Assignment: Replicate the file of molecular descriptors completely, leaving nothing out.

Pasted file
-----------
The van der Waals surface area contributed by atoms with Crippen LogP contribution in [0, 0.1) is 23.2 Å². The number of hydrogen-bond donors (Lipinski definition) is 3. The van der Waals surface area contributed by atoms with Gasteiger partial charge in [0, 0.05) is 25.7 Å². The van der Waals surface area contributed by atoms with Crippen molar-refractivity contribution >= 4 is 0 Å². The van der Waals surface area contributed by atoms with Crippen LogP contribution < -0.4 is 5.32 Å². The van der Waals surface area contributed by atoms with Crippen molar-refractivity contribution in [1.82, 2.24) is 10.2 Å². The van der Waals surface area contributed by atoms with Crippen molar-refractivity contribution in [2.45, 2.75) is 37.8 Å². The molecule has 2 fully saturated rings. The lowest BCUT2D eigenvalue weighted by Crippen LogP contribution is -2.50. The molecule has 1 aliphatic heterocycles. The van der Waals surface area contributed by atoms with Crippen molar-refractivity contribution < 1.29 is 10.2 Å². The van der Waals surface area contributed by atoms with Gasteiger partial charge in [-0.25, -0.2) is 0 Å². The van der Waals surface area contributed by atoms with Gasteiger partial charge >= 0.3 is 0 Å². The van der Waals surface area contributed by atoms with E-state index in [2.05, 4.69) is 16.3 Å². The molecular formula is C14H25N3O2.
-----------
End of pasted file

The van der Waals surface area contributed by atoms with Crippen LogP contribution in [0, 0.1) is 23.2 Å². The number of hydrogen-bond donors (Lipinski definition) is 3. The van der Waals surface area contributed by atoms with Gasteiger partial charge in [0, 0.05) is 25.7 Å². The van der Waals surface area contributed by atoms with Crippen molar-refractivity contribution >= 4 is 0 Å². The van der Waals surface area contributed by atoms with Crippen LogP contribution < -0.4 is 5.32 Å². The van der Waals surface area contributed by atoms with Crippen molar-refractivity contribution in [1.82, 2.24) is 10.2 Å². The van der Waals surface area contributed by atoms with Crippen molar-refractivity contribution in [2.45, 2.75) is 37.8 Å². The molecule has 2 fully saturated rings. The lowest BCUT2D eigenvalue weighted by Crippen LogP contribution is -2.50. The molecule has 1 aliphatic heterocycles. The van der Waals surface area contributed by atoms with Crippen molar-refractivity contribution < 1.29 is 10.2 Å². The van der Waals surface area contributed by atoms with Gasteiger partial charge in [-0.25, -0.2) is 0 Å². The van der Waals surface area contributed by atoms with Gasteiger partial charge >= 0.3 is 0 Å². The van der Waals surface area contributed by atoms with E-state index in [2.05, 4.69) is 16.3 Å². The molecular formula is C14H25N3O2.